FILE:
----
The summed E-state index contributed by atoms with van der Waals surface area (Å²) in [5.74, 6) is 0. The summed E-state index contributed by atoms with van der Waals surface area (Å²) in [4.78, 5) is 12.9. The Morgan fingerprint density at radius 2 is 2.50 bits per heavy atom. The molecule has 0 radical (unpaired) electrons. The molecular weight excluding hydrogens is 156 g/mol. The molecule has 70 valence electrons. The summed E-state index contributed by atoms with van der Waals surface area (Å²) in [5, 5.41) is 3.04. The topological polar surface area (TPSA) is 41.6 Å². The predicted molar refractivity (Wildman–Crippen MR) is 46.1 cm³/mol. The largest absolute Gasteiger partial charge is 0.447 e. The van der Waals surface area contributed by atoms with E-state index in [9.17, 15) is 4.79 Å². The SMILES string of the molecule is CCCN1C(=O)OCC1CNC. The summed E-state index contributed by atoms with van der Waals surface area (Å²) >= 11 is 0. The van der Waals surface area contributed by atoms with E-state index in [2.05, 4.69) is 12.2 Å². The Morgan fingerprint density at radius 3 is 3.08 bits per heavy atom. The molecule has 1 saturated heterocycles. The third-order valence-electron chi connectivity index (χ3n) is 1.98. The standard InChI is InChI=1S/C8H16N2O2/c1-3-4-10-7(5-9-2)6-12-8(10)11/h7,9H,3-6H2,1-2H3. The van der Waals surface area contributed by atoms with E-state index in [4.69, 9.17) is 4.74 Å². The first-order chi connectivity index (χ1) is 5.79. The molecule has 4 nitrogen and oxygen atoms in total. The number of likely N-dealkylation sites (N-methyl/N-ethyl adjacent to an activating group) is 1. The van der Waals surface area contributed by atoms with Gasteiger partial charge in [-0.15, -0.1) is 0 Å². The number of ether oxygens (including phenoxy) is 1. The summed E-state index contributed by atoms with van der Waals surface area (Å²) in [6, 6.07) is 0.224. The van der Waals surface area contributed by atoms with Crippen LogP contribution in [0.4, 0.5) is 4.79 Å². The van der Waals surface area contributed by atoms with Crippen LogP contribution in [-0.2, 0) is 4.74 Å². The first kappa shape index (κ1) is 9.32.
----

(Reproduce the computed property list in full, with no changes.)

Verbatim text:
The summed E-state index contributed by atoms with van der Waals surface area (Å²) in [5.74, 6) is 0. The summed E-state index contributed by atoms with van der Waals surface area (Å²) in [4.78, 5) is 12.9. The Morgan fingerprint density at radius 2 is 2.50 bits per heavy atom. The molecule has 0 radical (unpaired) electrons. The molecular weight excluding hydrogens is 156 g/mol. The molecule has 70 valence electrons. The summed E-state index contributed by atoms with van der Waals surface area (Å²) in [5, 5.41) is 3.04. The topological polar surface area (TPSA) is 41.6 Å². The predicted molar refractivity (Wildman–Crippen MR) is 46.1 cm³/mol. The largest absolute Gasteiger partial charge is 0.447 e. The van der Waals surface area contributed by atoms with E-state index in [9.17, 15) is 4.79 Å². The SMILES string of the molecule is CCCN1C(=O)OCC1CNC. The summed E-state index contributed by atoms with van der Waals surface area (Å²) >= 11 is 0. The van der Waals surface area contributed by atoms with E-state index in [2.05, 4.69) is 12.2 Å². The Morgan fingerprint density at radius 3 is 3.08 bits per heavy atom. The molecule has 1 saturated heterocycles. The third-order valence-electron chi connectivity index (χ3n) is 1.98. The standard InChI is InChI=1S/C8H16N2O2/c1-3-4-10-7(5-9-2)6-12-8(10)11/h7,9H,3-6H2,1-2H3. The van der Waals surface area contributed by atoms with E-state index in [4.69, 9.17) is 4.74 Å². The first-order chi connectivity index (χ1) is 5.79. The molecule has 4 nitrogen and oxygen atoms in total. The number of likely N-dealkylation sites (N-methyl/N-ethyl adjacent to an activating group) is 1. The van der Waals surface area contributed by atoms with Gasteiger partial charge in [-0.15, -0.1) is 0 Å². The number of ether oxygens (including phenoxy) is 1. The summed E-state index contributed by atoms with van der Waals surface area (Å²) in [6, 6.07) is 0.224. The van der Waals surface area contributed by atoms with Crippen LogP contribution in [0.4, 0.5) is 4.79 Å². The van der Waals surface area contributed by atoms with Crippen LogP contribution in [-0.2, 0) is 4.74 Å². The first kappa shape index (κ1) is 9.32.